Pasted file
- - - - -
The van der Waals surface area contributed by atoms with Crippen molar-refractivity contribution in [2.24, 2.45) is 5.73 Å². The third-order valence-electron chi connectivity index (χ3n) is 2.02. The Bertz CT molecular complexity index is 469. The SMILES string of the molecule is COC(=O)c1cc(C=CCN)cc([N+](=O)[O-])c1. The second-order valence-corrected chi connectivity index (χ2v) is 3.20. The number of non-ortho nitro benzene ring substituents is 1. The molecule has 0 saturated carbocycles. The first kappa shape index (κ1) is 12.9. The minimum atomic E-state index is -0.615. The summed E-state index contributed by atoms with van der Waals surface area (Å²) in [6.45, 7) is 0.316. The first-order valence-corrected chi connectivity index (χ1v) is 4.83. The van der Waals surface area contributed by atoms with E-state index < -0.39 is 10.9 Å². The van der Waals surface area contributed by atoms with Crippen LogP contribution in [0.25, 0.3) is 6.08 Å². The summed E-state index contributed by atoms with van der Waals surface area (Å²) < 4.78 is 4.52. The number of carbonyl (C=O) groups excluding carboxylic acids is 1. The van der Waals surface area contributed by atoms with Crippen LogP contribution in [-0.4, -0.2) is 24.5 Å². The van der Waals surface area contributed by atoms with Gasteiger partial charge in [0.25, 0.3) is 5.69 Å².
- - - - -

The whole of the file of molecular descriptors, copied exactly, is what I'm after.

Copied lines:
The van der Waals surface area contributed by atoms with Crippen molar-refractivity contribution in [2.24, 2.45) is 5.73 Å². The third-order valence-electron chi connectivity index (χ3n) is 2.02. The Bertz CT molecular complexity index is 469. The SMILES string of the molecule is COC(=O)c1cc(C=CCN)cc([N+](=O)[O-])c1. The second-order valence-corrected chi connectivity index (χ2v) is 3.20. The number of non-ortho nitro benzene ring substituents is 1. The molecule has 0 saturated carbocycles. The first kappa shape index (κ1) is 12.9. The minimum atomic E-state index is -0.615. The summed E-state index contributed by atoms with van der Waals surface area (Å²) in [6.45, 7) is 0.316. The first-order valence-corrected chi connectivity index (χ1v) is 4.83. The van der Waals surface area contributed by atoms with E-state index < -0.39 is 10.9 Å². The van der Waals surface area contributed by atoms with Crippen LogP contribution in [0.25, 0.3) is 6.08 Å². The summed E-state index contributed by atoms with van der Waals surface area (Å²) < 4.78 is 4.52. The number of carbonyl (C=O) groups excluding carboxylic acids is 1. The van der Waals surface area contributed by atoms with Crippen LogP contribution in [-0.4, -0.2) is 24.5 Å². The van der Waals surface area contributed by atoms with Gasteiger partial charge in [0.25, 0.3) is 5.69 Å².